Blow Molding


before and after

Blow molding typically refers to plastic blow molding. This is the process of “blowing” air into a plastic resin like a balloon that is soft or “melted” using heat and pressure.  However, the “balloon” is restricted by the walls of a mold (referred to as a tool in the plastics business). When the plastic resin cools, it maintains the shape of the mold.

Glass blowing has been a process for manufacturing glass vessels since the first century or before. With glass blowing a tube is inserted into molten glass and air is blown into it creating a bubble, called “free blowing”.  The glass blower uses various skills, including turning the molten glass to keep it consistent in shape. As the glass cools different techniques are used to form shape. This process requires much skill to make consistently shaped vessels and containers. Glass bold blowing is an alternative to free blowing, where the molten glass is placed on a blowpipe and inflated by; then it is put in a mold to shape the external shape and surface such as texture. One-piece molds can be used for glass bowls, for instance, but a two-piece mold will need to be used if the shape will not allow removal of the hardened glass.

This is very similar to the plastic blow molding case. While plastic resins have only been around a hundred years or so, the age-old concepts of making objects from malleable material (including molten metal) is similar to a millennium ago.  See more about the history of plastic here.

Plastic molding was commercially developed in the 1940s. As different plastics were developed, the cost and nature of plastic benefits began to be used more in the 1960s. The development of high-density polyethylene allowed development of the HDPE water bottles we all know today.

Prior to this time most containers in the world were age-old materials like glass, ceramic, or metal. The blow molding technique borrowed from glass blowers was the inspiration for the early machinery that blew air into a glob of molten plastic and inserted into a mold to create the external shape. See Plastic Blow Molding Simplified for illustration. This “glob” is called a parison.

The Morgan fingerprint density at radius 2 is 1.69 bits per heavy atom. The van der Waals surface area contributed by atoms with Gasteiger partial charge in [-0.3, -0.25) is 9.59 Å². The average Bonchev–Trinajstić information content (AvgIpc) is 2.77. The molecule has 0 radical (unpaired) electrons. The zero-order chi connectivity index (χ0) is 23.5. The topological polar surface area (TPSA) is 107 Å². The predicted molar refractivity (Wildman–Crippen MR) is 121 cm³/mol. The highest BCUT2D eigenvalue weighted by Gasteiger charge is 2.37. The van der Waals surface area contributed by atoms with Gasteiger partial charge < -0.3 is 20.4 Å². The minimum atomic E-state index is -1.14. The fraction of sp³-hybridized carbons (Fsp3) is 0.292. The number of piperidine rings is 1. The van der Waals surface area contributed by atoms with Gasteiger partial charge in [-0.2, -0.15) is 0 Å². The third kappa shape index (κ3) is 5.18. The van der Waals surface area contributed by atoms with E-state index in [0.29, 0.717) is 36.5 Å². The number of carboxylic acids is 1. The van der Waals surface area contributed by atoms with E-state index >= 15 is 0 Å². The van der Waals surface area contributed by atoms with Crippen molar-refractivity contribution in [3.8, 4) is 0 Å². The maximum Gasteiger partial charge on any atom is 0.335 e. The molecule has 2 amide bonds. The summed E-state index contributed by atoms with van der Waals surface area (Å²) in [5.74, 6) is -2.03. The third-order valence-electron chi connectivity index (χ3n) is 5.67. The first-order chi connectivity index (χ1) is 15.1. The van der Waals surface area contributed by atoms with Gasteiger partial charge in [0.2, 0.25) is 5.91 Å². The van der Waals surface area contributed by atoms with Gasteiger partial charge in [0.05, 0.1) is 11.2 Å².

The parison contains the amount of plastic required to fill the mold shape. Compressed air blows the parison into a balloon-like shape until restricted by the walls of the mold.

The mold comes apart, so the cooled, rigid plastic can fall out of the mold or tool. Machinery over the years has done more and more of the process. When the parison is made just prior to the blow molding by the machine, it is called Extrusion Blow Molding. This is really a combination of extrusion molding AND blow molding. They are just combined into two processes on one machine. Naturally this can lower the labor required; however, the speed of the machine is slowed down based on how fast the extrusion for the parison takes, which is longer than the blow molding itself. Continuous and Intermittent variations exist within the extrusion blow molding category. Products typically made using blow molding technologies by Microdyne are hollow products such as nutritional, pharmaceutical, shampoo, and motor oil bottles, and personal care containers.

Injection Blow Molding is used for small medical and single-serve bottles in large quantities. In this variation, molten plastic is fed into a hut runner manifold where it is injected into a heated mold cavity. A preform, placed in the mold, is a fully formed bottleneck that has a long tube of plastic attached to it. This tube is then formed into the shape. The preform may also have a screw neck and is very accurate to accommodate a screw cap. Optionally these machines can do a leak test.

Stretch Blow Molding differs in that the preform is manufactured in a separate injection molding machine and then run through a stretch blow molding machine, which stretches the preform the length of the bottle before being blown into the mold shape. These preforms can be molded with threads or other neck shapes.  This method provides more flexibility in bottle design and shapes.

Many types of modern plastic resins can be used in blow-molded plastic products.

  • Polystyrene
  • PVC
  • Thermoplastic elastomers
  • Polyethylene in several densities

Microdyne Plastics specializes in extrusion blow molding and stretch blow molding. We manufacture blow-molded containers such as sports, vitamin, and juice bottles, condiment and pharmaceutical containers, wide-mouth jars for cosmetics and food, and promotional bottles.

Microdyne Plastics specializes in extrusion blow molding and stretch blow molding. We manufacture blow-molded containers such as sports, vitamin, and juice bottles, condiment and pharmaceutical containers, wide-mouth jars for cosmetics and food, and promotional bottles.

The above discussion of various blow molding methods illustrates the complexity of matching the tools with the machine and materials. Matching your product, based on its function, quantities, and other requirements usually can be done in several ways. Our approach is to utilize the best and most economical process for your needs.

Open a dialog with our specialists on a container project you have by sending in this short quote form below.

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